Milky Way

Shooting the Milky Way With a Mobile Phone: Testing Long Exposures on the Asus Zenfone 3

Shooting the Milky Way With a Mobile Phone: Testing Long Exposures on the Asus Zenfone 3

Just back from Batanes as part of a large group of bloggers and other media people who were there to try out the photography features of the Asus Zenfone 3 line of mobile phones, courtesy of Asus Philippines. I was there mainly as a resource person on shooting the Milky Way, and I was intrigued about the possibility of pulling off Milky Way shots using a mobile phone. How did it turn out? Find out by watching the video above and seeing the final images below!

One of the headline features of the Asus Zenfone 3's camera is its built-in manual mode that allows you to go all the way to ISO 3200 and do long exposures of up to 32 seconds. (For comparison, using the $3.99 645 Pro app on my iPhone 6, I get up to ISO 2000 and a 1/2 second exposure at most, on f2.2.) Combined with its large aperture f/2.0 Largan lens, this would theoretically add up to the standard exposure settings for a wide angle Milky Way shot. For this post, I'm focusing exclusively on shooting the night sky and the Milky Way, saving my overall thoughts on the photography and video features of the Zenfone 3 for a post in the coming week.

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Better Milky Way Photos in Under 5 Minutes: An Adobe Photoshop Lightroom Tutorial for Beginners

Following up on my previous guide to shooting the Milky Way, this quick and easy tutorial is meant to give beginners a solid starting point for editing Milky Way and night sky photos in Adobe Photoshop Lightroom. While it doesn't address the finer points of a perfect Milky Way edit, it will definitely give you a more visible and dramatic Milky Way galactic core and can save photos taken in less-than-ideal night sky conditions.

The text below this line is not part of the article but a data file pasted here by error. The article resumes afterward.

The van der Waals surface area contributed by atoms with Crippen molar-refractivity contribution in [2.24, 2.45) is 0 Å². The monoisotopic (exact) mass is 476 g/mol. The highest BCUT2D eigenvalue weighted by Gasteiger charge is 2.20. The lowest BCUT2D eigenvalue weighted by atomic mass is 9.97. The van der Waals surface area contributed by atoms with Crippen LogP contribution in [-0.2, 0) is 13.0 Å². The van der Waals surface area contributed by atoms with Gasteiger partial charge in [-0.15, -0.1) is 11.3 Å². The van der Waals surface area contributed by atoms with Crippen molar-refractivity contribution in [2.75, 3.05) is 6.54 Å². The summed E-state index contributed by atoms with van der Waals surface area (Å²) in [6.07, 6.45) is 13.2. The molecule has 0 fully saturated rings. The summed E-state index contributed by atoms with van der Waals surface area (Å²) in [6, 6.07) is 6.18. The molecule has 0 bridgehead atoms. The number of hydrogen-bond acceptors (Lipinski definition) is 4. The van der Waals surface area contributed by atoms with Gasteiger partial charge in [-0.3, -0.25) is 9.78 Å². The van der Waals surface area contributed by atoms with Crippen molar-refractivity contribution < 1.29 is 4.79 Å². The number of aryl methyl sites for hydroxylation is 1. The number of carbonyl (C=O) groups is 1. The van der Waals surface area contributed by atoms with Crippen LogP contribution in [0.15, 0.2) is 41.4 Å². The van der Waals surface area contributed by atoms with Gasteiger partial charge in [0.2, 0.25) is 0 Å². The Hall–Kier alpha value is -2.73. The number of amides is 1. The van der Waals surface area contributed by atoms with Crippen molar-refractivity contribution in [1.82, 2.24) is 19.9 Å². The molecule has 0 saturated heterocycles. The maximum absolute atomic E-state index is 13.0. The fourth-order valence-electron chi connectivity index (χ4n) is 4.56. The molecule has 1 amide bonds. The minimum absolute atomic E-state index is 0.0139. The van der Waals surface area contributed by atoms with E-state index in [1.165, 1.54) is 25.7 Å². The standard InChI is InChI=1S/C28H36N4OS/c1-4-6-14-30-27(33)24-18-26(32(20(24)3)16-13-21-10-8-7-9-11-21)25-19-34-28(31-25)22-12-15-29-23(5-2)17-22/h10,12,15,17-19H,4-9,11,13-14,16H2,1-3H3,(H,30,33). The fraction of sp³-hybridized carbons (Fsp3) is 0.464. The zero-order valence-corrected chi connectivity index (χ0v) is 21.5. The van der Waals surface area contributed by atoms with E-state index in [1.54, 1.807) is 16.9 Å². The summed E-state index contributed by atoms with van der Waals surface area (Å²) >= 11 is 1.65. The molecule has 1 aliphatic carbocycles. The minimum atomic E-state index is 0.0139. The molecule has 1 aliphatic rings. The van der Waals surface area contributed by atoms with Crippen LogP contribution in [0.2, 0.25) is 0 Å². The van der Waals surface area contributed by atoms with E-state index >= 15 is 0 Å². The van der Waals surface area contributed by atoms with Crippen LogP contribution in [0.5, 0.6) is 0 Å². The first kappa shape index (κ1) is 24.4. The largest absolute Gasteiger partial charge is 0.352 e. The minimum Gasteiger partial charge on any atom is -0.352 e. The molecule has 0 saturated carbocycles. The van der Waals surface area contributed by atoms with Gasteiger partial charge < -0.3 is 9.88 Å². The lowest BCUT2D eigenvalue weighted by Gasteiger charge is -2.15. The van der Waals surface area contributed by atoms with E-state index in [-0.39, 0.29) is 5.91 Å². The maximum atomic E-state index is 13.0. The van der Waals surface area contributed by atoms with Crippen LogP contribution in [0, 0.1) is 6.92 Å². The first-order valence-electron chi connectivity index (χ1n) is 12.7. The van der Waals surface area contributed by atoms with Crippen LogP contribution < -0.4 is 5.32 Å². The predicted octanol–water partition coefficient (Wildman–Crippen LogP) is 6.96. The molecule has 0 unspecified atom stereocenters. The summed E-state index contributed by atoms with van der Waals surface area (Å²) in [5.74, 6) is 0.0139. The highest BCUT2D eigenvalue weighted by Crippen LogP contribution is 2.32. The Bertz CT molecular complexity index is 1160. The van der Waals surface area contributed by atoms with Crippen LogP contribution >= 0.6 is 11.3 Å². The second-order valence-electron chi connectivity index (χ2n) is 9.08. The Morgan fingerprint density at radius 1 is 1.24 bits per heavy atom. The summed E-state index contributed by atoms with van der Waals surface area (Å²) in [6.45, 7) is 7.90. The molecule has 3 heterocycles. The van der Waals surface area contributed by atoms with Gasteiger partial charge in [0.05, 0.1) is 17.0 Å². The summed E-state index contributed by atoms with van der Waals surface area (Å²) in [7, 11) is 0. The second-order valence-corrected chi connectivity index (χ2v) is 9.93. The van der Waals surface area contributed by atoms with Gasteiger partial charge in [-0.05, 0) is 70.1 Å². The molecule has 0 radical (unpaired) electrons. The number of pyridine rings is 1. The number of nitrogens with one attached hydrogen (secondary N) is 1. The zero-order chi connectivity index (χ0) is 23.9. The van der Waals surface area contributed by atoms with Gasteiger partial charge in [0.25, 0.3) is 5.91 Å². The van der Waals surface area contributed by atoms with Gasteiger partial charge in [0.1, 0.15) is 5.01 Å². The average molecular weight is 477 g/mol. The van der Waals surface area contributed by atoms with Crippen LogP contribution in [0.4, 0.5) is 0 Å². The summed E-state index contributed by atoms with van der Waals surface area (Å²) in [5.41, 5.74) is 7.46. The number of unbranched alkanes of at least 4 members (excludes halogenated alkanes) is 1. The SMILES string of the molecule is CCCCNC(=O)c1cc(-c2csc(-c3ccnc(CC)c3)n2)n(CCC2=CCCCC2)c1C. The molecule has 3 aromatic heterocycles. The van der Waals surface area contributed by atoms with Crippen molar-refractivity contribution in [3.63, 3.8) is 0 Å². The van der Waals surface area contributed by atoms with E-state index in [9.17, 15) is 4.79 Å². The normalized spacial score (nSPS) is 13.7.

A summary of the basic workflow I followed in the video:

  1. Shoot in RAW with the right aperture/ISO/shutter speed for your setup. You want your stars to be pin-sharp and not streaking lines. Use this handy calculator to get the right settings. No RAW photo? Download the RAW photo used in the tutorial here.
  2. Set your camera calibration to Adobe Standard and turn on automatic Lens Profile Corrections for your lens. If not available, try to manually select your lens from the dropdown menu.
  3. Set Contrast to 100 and compensate overall brightness using the Exposure slider.
  4. Bring down Highlights slider to minimize effects of light pollution.
  5. Set white balance by maxing out Vibrance and Saturation, then moving the Temp/Tint sliders until you have a balance of yellow, blue, magenta, and green. Set Vibrance and Saturation back to 0.
  6. Increase Clarity to taste, taking care not to introduce unwanted artifacts and too much noise into the photo.
  7. Apply Noise Reduction. Attempt to minimize grain without smooshing out detail excessively.

From here, you can proceed to perfecting the photo with localized edits, composites, dodging and burning, etc. Hope this helps! Til next time.